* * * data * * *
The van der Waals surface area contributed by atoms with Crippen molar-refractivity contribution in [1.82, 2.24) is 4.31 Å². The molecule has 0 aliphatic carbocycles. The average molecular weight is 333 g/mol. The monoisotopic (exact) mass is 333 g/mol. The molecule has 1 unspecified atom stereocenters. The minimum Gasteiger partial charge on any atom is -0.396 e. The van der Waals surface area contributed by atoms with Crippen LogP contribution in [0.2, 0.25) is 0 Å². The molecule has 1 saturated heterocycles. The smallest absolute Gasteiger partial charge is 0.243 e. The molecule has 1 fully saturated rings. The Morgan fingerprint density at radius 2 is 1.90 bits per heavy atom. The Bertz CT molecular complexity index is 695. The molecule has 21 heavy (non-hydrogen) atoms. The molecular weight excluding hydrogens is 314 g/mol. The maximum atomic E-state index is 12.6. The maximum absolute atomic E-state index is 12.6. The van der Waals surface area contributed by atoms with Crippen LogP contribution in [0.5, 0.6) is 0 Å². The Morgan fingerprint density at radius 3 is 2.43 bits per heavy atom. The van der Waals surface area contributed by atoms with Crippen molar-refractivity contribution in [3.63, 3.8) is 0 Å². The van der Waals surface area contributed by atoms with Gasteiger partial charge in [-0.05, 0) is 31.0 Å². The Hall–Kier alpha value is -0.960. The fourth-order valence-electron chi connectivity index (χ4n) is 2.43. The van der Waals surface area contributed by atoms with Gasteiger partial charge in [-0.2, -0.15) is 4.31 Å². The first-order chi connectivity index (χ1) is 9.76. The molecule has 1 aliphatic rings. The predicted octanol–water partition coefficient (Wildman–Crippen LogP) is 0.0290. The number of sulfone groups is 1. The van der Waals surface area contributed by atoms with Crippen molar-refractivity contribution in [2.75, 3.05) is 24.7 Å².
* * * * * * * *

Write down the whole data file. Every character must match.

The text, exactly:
The van der Waals surface area contributed by atoms with Crippen molar-refractivity contribution in [1.82, 2.24) is 4.31 Å². The molecule has 0 aliphatic carbocycles. The average molecular weight is 333 g/mol. The monoisotopic (exact) mass is 333 g/mol. The molecule has 1 unspecified atom stereocenters. The minimum Gasteiger partial charge on any atom is -0.396 e. The van der Waals surface area contributed by atoms with Crippen LogP contribution in [0.2, 0.25) is 0 Å². The molecule has 1 saturated heterocycles. The smallest absolute Gasteiger partial charge is 0.243 e. The molecule has 1 fully saturated rings. The Morgan fingerprint density at radius 2 is 1.90 bits per heavy atom. The Bertz CT molecular complexity index is 695. The molecule has 21 heavy (non-hydrogen) atoms. The molecular weight excluding hydrogens is 314 g/mol. The maximum atomic E-state index is 12.6. The maximum absolute atomic E-state index is 12.6. The van der Waals surface area contributed by atoms with Crippen LogP contribution in [0.5, 0.6) is 0 Å². The Morgan fingerprint density at radius 3 is 2.43 bits per heavy atom. The van der Waals surface area contributed by atoms with Crippen molar-refractivity contribution in [3.63, 3.8) is 0 Å². The van der Waals surface area contributed by atoms with Gasteiger partial charge in [-0.05, 0) is 31.0 Å². The Hall–Kier alpha value is -0.960. The fourth-order valence-electron chi connectivity index (χ4n) is 2.43. The van der Waals surface area contributed by atoms with Gasteiger partial charge in [-0.2, -0.15) is 4.31 Å². The first-order chi connectivity index (χ1) is 9.76. The molecule has 1 aliphatic rings. The predicted octanol–water partition coefficient (Wildman–Crippen LogP) is 0.0290. The number of sulfone groups is 1. The van der Waals surface area contributed by atoms with Crippen molar-refractivity contribution in [2.75, 3.05) is 24.7 Å².